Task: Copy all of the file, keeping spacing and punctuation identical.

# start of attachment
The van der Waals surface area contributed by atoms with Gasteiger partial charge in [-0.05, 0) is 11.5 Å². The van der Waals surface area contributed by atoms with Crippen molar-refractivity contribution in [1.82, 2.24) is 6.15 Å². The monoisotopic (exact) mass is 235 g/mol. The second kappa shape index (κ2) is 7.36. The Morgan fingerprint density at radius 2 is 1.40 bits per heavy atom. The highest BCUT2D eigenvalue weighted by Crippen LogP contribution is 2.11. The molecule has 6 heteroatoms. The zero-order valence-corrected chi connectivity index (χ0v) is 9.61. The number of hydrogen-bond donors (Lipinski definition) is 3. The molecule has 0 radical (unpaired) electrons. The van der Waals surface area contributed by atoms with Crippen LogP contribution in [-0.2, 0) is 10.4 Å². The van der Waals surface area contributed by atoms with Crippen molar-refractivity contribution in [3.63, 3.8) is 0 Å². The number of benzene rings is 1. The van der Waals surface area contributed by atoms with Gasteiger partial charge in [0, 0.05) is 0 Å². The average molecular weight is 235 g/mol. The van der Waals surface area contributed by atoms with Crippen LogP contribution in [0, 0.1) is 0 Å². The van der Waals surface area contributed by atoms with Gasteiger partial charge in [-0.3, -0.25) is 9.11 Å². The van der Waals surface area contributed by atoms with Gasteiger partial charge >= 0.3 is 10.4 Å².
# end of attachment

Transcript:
The van der Waals surface area contributed by atoms with Gasteiger partial charge in [-0.05, 0) is 11.5 Å². The van der Waals surface area contributed by atoms with Crippen molar-refractivity contribution in [1.82, 2.24) is 6.15 Å². The monoisotopic (exact) mass is 235 g/mol. The second kappa shape index (κ2) is 7.36. The Morgan fingerprint density at radius 2 is 1.40 bits per heavy atom. The highest BCUT2D eigenvalue weighted by Crippen LogP contribution is 2.11. The molecule has 6 heteroatoms. The zero-order valence-corrected chi connectivity index (χ0v) is 9.61. The number of hydrogen-bond donors (Lipinski definition) is 3. The molecule has 0 radical (unpaired) electrons. The van der Waals surface area contributed by atoms with Crippen LogP contribution in [-0.2, 0) is 10.4 Å². The van der Waals surface area contributed by atoms with Crippen molar-refractivity contribution in [3.63, 3.8) is 0 Å². The number of benzene rings is 1. The van der Waals surface area contributed by atoms with Gasteiger partial charge in [0, 0.05) is 0 Å². The average molecular weight is 235 g/mol. The van der Waals surface area contributed by atoms with Crippen LogP contribution in [0, 0.1) is 0 Å². The van der Waals surface area contributed by atoms with Gasteiger partial charge in [-0.3, -0.25) is 9.11 Å². The van der Waals surface area contributed by atoms with Gasteiger partial charge >= 0.3 is 10.4 Å².